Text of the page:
“A week after being in the hospital, Scharnese passed out but then woke right up,” Stover said. “She didn’t understand why everyone was around her bed fussing, and she actually started reassuring me that she’d be fine. But then she passed out again and didn’t wake up.”
“Over time, the medication became less effective, as is often the case,” Dr. Sparks said. “The passing out was actually her heart stopping.”
Due to her progressive decline and the decreasing effectiveness of the medication, Scharnese was put on the heart transplant list.
“Scharnese and I were playing a game and the next thing I knew I was signing paperwork for the heart transplant list,” Stover said.
Soon after, Scharnese received a ventricular assist device (VAD), a special pump that is surgically inserted into the heart. When connected to an external power source, the VAD removes blood from the left side of the heart and pumps it to the body. The VAD also allowed Scharnese to move around, eat and get stronger while waiting for a donor heart.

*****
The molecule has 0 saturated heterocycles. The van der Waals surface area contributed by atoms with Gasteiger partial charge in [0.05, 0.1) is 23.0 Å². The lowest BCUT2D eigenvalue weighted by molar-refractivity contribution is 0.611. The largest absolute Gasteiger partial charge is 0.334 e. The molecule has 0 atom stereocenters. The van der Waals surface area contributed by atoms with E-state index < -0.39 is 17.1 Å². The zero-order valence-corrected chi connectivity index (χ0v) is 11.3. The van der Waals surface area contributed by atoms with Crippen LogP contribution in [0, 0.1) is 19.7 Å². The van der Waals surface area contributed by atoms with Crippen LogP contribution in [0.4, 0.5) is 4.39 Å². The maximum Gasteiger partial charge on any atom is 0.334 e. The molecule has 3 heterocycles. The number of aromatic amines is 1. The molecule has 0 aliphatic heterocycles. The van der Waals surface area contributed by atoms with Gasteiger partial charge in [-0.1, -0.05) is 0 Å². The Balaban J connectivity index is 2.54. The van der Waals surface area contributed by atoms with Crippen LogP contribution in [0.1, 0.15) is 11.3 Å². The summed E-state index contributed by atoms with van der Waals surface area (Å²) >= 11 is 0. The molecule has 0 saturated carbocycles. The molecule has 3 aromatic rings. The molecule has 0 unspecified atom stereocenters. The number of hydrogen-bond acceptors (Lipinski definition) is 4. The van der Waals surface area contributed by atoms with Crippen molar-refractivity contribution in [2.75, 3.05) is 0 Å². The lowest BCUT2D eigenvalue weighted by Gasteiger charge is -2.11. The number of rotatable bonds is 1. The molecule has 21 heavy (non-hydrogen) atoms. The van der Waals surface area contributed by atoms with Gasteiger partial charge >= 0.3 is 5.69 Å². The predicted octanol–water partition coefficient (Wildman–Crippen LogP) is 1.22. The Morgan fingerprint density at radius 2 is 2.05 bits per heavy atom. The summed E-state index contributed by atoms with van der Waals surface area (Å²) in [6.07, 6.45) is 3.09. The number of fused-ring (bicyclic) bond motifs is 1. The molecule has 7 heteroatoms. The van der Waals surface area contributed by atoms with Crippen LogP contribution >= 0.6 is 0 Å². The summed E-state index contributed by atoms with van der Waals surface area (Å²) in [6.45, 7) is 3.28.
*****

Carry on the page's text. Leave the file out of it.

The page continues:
“We estimate that around 300 children in Kentucky suffer from heart failure each year,” Dr. Sparks said. “The majority can be treated with medication alone but some require surgery. A small percentage require advanced therapies such as VADs and heart transplants. At the Norton Children’s Hospital Heart Center, we can address any need a child has.”
“While we hope that medication alone will control heart failure, we have options such as the VADs and heart transplantation.” Scharnese had her VAD about four weeks before the family received notice that a donor heart was on the way. Specialists at Norton Children’s Hospital and UofL Physicians performed a heart transplant on June 26. Just two weeks later, Scharnese was home from the hospital — only eight weeks after the ordeal began.
“Things are now looking up, but we have learned we have to do things differently, and worry in new ways,” Stover said. “Before, a headache would have meant getting a Tylenol. Now it could be the start of the flu, a sign of rejection, a sign of pneumonia or a sign of blood pressure changes. Something small for others is something major to us.”